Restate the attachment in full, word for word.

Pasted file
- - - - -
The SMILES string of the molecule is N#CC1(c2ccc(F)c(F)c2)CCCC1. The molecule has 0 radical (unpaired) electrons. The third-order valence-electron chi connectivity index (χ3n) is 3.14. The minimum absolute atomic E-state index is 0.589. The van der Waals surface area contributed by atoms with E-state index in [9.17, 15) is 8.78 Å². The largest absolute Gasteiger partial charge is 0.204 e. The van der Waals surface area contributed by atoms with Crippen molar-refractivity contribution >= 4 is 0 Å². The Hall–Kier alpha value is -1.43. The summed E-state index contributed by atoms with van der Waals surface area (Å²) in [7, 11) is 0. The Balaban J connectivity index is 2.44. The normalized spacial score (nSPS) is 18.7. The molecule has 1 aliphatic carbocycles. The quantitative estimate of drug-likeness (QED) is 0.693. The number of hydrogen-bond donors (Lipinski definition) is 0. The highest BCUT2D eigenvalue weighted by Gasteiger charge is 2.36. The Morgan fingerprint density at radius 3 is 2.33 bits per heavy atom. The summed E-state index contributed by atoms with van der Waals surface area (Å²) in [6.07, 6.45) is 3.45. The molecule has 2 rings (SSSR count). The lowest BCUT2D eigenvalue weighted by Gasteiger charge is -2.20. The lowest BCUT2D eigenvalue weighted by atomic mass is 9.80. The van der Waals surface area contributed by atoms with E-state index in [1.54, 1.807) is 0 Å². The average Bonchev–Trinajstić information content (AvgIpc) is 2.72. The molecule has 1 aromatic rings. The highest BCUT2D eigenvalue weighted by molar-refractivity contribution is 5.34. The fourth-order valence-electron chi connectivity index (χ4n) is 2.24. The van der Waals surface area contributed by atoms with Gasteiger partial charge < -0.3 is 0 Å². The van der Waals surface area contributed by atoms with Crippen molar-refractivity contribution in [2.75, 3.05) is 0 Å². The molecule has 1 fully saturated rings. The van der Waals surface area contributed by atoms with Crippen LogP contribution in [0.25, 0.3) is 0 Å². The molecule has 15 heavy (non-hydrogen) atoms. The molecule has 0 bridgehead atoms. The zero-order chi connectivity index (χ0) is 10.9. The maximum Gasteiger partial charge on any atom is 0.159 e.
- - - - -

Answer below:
The SMILES string of the molecule is N#CC1(c2ccc(F)c(F)c2)CCCC1. The molecule has 0 radical (unpaired) electrons. The third-order valence-electron chi connectivity index (χ3n) is 3.14. The minimum absolute atomic E-state index is 0.589. The van der Waals surface area contributed by atoms with E-state index in [9.17, 15) is 8.78 Å². The largest absolute Gasteiger partial charge is 0.204 e. The van der Waals surface area contributed by atoms with Crippen molar-refractivity contribution >= 4 is 0 Å². The Hall–Kier alpha value is -1.43. The summed E-state index contributed by atoms with van der Waals surface area (Å²) in [7, 11) is 0. The Balaban J connectivity index is 2.44. The normalized spacial score (nSPS) is 18.7. The molecule has 1 aliphatic carbocycles. The quantitative estimate of drug-likeness (QED) is 0.693. The number of hydrogen-bond donors (Lipinski definition) is 0. The highest BCUT2D eigenvalue weighted by Gasteiger charge is 2.36. The Morgan fingerprint density at radius 3 is 2.33 bits per heavy atom. The summed E-state index contributed by atoms with van der Waals surface area (Å²) in [6.07, 6.45) is 3.45. The molecule has 2 rings (SSSR count). The lowest BCUT2D eigenvalue weighted by Gasteiger charge is -2.20. The lowest BCUT2D eigenvalue weighted by atomic mass is 9.80. The van der Waals surface area contributed by atoms with E-state index in [1.54, 1.807) is 0 Å². The average Bonchev–Trinajstić information content (AvgIpc) is 2.72. The molecule has 1 aromatic rings. The highest BCUT2D eigenvalue weighted by molar-refractivity contribution is 5.34. The fourth-order valence-electron chi connectivity index (χ4n) is 2.24. The van der Waals surface area contributed by atoms with Gasteiger partial charge < -0.3 is 0 Å². The van der Waals surface area contributed by atoms with Crippen molar-refractivity contribution in [2.75, 3.05) is 0 Å². The molecule has 1 fully saturated rings. The van der Waals surface area contributed by atoms with Crippen LogP contribution in [0.25, 0.3) is 0 Å². The molecule has 15 heavy (non-hydrogen) atoms. The molecule has 0 bridgehead atoms. The zero-order chi connectivity index (χ0) is 10.9. The maximum Gasteiger partial charge on any atom is 0.159 e.